51101532473_626fd7cef8_c_d.jpg

I have cut it down, but I am still not convinced  that it is not too tall. The other issue is that I think the fairing is too wide. I have done some reshaping, and it looks a bit better.

51101792430_a475bf2a89_c_d.jpg

Wings and tailplane have gone now after rubbing down the cockpit area. I used superglue to pin the pieces together and then two part epoxy to strengthen the joint. As you can see Miliput is going to loom large in my future.

51101792315_5048ded134_c_d.jpg

51101085852_6aa2d6358b_c_d.jpg

Looking at the plan view it does have a Mustang like appearance, although in side view it has a very 1930s look to it and the canopy position must have given a poor view over the nose. Please with how it is going. I would have thought it's unlikely to be the subject of an injection moulded kit (on the grounds that A, it is not an exotic and probably impracticable invention of the dying days of the Third Reich and B,  unlike most of A, it flew, even its career was tragically  cut short. Grumble over)

 

Edited by Mr T
  • Like 6
Link to post
Share on other sites
  • 2 weeks later...

After some more work filling and sanding I have finally reached the stage where some paint can go on and this morning put the final coat of Yellow on the undersides. I have used some Xtracyrlic Trainer Yellow over some Citadel Yreil Yellow, which covers sell and airbrushes with few problems. Let it harden off today before masking for the Ocean Grey on top.

51120504654_ba0f10f06e_c_d.jpg

  • Like 5
Link to post
Share on other sites
13 hours ago, Mr T said:

Citadel Yreil Yellow, which covers

I might buy some of that for my trainers, if I can remember how to spell it!

 

Looking good.

 

Regards 

Adrian 

  • Like 1
  • Thanks 1
Link to post
Share on other sites
  • 2 weeks later...

After the under surfaces were finished, the upper surface  Ocean Grey was sprayed on, followed by brush painted Dark Green. Then a bit of a setback occurred. I had over thinned the Ocean Grey a bit, and it must have soaked through some masking in places. Never had this happen before, but thinners and a bit of sanding was required, followed by a repaint. The resulting finish is by no means perfect, but it looks far better than it did!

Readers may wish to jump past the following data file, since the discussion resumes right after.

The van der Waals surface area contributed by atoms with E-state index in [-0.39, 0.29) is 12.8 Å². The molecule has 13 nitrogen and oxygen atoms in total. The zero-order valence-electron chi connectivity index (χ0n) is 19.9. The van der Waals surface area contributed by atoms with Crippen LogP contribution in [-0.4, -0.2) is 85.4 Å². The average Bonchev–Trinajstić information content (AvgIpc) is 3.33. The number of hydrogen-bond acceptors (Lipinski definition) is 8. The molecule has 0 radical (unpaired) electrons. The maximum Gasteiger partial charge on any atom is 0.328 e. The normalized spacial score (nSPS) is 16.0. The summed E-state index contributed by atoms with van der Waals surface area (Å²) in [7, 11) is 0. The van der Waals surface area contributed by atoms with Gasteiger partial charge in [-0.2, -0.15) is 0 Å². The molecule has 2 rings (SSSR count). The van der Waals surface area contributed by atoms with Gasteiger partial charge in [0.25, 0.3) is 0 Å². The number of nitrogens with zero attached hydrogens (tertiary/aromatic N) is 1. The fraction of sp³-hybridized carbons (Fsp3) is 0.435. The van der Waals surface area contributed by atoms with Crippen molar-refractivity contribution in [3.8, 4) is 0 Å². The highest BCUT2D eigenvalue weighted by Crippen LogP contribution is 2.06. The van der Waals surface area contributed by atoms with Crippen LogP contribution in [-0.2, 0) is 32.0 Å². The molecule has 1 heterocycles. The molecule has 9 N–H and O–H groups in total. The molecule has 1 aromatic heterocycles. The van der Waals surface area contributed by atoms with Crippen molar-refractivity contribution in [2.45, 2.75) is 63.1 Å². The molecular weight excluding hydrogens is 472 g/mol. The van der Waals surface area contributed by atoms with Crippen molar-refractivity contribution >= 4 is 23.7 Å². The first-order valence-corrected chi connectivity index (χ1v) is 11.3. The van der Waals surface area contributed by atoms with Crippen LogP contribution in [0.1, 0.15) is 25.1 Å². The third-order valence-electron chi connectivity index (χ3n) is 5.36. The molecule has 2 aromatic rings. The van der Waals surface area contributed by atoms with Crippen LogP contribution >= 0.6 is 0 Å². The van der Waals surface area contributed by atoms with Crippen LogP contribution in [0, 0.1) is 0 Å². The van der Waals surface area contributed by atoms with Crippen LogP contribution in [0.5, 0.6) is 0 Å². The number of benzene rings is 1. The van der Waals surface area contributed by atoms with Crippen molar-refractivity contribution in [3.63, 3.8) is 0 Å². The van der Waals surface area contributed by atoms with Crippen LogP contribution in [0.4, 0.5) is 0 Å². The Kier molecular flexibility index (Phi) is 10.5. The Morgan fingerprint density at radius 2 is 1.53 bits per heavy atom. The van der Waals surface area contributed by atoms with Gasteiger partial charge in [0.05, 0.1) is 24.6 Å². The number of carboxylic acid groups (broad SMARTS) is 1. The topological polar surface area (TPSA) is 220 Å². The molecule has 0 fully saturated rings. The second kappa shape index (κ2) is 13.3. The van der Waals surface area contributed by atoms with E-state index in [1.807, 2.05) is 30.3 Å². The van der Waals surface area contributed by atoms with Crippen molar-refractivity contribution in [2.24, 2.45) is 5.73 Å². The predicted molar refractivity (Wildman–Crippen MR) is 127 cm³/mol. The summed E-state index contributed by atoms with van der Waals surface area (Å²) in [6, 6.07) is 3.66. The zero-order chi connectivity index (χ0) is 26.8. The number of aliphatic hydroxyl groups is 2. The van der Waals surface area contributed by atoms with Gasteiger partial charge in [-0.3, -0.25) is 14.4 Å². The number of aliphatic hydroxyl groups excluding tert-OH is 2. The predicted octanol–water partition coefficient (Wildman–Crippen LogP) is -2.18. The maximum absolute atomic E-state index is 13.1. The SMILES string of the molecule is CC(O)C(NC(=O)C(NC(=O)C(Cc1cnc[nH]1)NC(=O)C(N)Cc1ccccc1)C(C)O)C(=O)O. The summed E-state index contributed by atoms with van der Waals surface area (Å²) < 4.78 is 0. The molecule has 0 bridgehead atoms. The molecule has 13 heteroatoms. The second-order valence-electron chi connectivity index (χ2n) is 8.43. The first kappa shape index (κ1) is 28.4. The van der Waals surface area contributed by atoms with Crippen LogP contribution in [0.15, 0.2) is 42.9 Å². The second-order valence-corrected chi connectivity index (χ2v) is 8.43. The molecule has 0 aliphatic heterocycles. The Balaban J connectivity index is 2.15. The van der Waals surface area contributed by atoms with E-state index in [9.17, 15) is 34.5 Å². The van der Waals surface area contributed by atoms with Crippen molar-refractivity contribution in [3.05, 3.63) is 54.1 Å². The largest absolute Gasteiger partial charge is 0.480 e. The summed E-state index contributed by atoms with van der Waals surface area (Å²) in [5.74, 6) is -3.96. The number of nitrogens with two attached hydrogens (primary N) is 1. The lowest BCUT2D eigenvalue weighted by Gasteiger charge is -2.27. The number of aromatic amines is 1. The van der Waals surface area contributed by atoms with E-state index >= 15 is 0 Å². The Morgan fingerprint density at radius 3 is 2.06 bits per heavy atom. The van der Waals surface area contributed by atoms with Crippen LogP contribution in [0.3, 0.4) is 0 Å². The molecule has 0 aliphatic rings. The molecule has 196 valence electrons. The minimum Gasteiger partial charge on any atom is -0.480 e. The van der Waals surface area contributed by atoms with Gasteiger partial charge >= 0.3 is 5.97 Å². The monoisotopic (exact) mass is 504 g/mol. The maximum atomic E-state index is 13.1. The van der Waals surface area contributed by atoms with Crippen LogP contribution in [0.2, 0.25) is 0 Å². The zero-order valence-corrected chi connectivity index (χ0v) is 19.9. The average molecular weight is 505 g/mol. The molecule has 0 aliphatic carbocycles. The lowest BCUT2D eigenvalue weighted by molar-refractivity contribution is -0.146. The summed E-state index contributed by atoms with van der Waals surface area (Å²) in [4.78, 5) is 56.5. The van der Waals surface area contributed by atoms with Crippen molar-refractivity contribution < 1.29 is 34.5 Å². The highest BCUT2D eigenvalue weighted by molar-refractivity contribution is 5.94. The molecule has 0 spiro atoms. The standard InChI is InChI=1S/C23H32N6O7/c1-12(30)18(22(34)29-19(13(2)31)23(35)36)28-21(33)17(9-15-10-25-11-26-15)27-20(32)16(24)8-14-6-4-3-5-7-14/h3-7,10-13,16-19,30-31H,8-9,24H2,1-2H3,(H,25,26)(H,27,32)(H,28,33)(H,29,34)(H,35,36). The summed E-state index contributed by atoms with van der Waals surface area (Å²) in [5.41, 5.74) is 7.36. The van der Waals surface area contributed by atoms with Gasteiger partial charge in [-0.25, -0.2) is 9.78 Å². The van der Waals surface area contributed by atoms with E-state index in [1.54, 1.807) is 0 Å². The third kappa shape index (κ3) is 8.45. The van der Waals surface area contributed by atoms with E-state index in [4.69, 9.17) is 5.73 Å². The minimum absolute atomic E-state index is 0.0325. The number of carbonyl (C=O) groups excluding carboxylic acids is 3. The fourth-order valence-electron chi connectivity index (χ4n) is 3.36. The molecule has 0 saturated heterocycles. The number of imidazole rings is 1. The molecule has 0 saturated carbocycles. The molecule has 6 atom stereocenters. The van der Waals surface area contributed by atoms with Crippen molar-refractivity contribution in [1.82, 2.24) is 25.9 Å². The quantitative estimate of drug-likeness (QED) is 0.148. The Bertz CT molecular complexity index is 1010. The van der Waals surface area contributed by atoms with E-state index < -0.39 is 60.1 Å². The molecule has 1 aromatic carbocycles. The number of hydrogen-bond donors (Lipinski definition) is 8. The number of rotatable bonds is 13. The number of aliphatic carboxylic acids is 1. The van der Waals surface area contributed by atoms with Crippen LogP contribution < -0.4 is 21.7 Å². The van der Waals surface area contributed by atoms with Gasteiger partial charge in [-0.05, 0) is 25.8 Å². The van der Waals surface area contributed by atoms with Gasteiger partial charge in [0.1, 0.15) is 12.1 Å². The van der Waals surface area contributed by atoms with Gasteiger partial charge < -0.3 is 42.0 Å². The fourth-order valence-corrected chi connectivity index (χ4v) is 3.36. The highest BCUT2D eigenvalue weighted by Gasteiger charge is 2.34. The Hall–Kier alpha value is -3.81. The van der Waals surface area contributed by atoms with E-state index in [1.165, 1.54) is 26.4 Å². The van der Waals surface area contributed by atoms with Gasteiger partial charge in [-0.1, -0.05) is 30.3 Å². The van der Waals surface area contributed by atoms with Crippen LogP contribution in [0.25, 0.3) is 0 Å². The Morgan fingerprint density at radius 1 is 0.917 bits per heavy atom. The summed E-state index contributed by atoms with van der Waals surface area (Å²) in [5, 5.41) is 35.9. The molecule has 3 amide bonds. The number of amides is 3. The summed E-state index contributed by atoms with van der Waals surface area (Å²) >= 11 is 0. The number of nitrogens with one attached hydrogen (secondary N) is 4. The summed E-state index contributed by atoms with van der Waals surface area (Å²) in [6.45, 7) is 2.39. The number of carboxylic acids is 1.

Some gloss varnish painted on, and I can now proceed to the decalling.

51144566828_2d8cc347cf_c_d.jpg

51144566658_6af8ef8ac0_c_d.jpg

Hopefully this will be finished soon as we are going away for a week!

  • Like 9
Link to post
Share on other sites

That looks brilliant. This is one kit, failing a plastic one, I'd be very keen to come by, even though I do tend to feel, after seeing an earlier build of it, that it is a bit lean under the nose. It still wouldn't put me off, especially after seeing what can be done with them. :) 

Steve.

  • Thanks 1
Link to post
Share on other sites
Posted (edited)

Thanks, Steve. I think you are right about the nose and if I was building it again I would make a deeper curve on the underside of the nose. I also have my doubts about the fuselage spine. Why they had to make the fuselage of a non-existent version and then botch the real rear fuselage and canopy is beyond me. Hopefully at the end of the day it will look something like an MB3 

Edited by Mr T
  • Like 1
Link to post
Share on other sites
On 4/7/2021 at 5:19 PM, Mr T said:

51101532473_626fd7cef8_c_d.jpg

 

 

You are doing a grand job with this. It is another aircraft I had not heard of (although I had heard of the MB5).

 

Is it just me, or does this now look like how a Defiant would have looked without the rear turret?

 

I think that combination of yellows you used has come out incredibly well.

 

Cheers, Ray

  • Thanks 1
Link to post
Share on other sites

There are photos of the Defiant prototype with no turret and a fairing running from the pilots canopy to the tail and there is a resemblance. The MB3 was essentially a 1938-9 design that took a long time to build. The Tempest V prototype flew a month after the first flight of the MB3. The MB5 used parts from the uncompleted second MB3 (basically bits of the rear fuselage, wings and undercarriage). Martin Baker was really too small a company to build the fighters without support that they never really had. They also found they could make money from the subcontract and modification work that came in a steady stream. 

  • Like 2
Link to post
Share on other sites

This is looking very nice. 

On 4/18/2021 at 10:09 AM, AdrianMF said:

I might buy some of that for my trainers

Reading this first thing Saturday morning after a long week, not woken up properly yet, I thought you were planning to paint your shoes yellow.

  • Haha 4
Link to post
Share on other sites
  • Mr T changed the title to Magna Models Martin MB3, 1/72nd scale, Finished

Just seen the gallery pics, what a beauty. Over and over in this GB I am stunned at the quality of the yellows that people are getting on their models and yours is brilliant

 

  • Thanks 1
Link to post
Share on other sites

I have found that yellow is never easy to do. I use a white undercoat and then some Citadel Yreil Yellow and then the MAP Yellow from Xtracyrlic. Even over a white undercoat, I have found that the Yellow does not cover that well and the Citadel paint seems to cover better. 

  • Like 1
Link to post
Share on other sites

Create an account or sign in to comment

You need to be a member in order to leave a comment

Create an account

Sign up for a new account in our community. It's easy!

Register a new account

Sign in

Already have an account? Sign in here.

Sign In Now
×
×
  • Create New...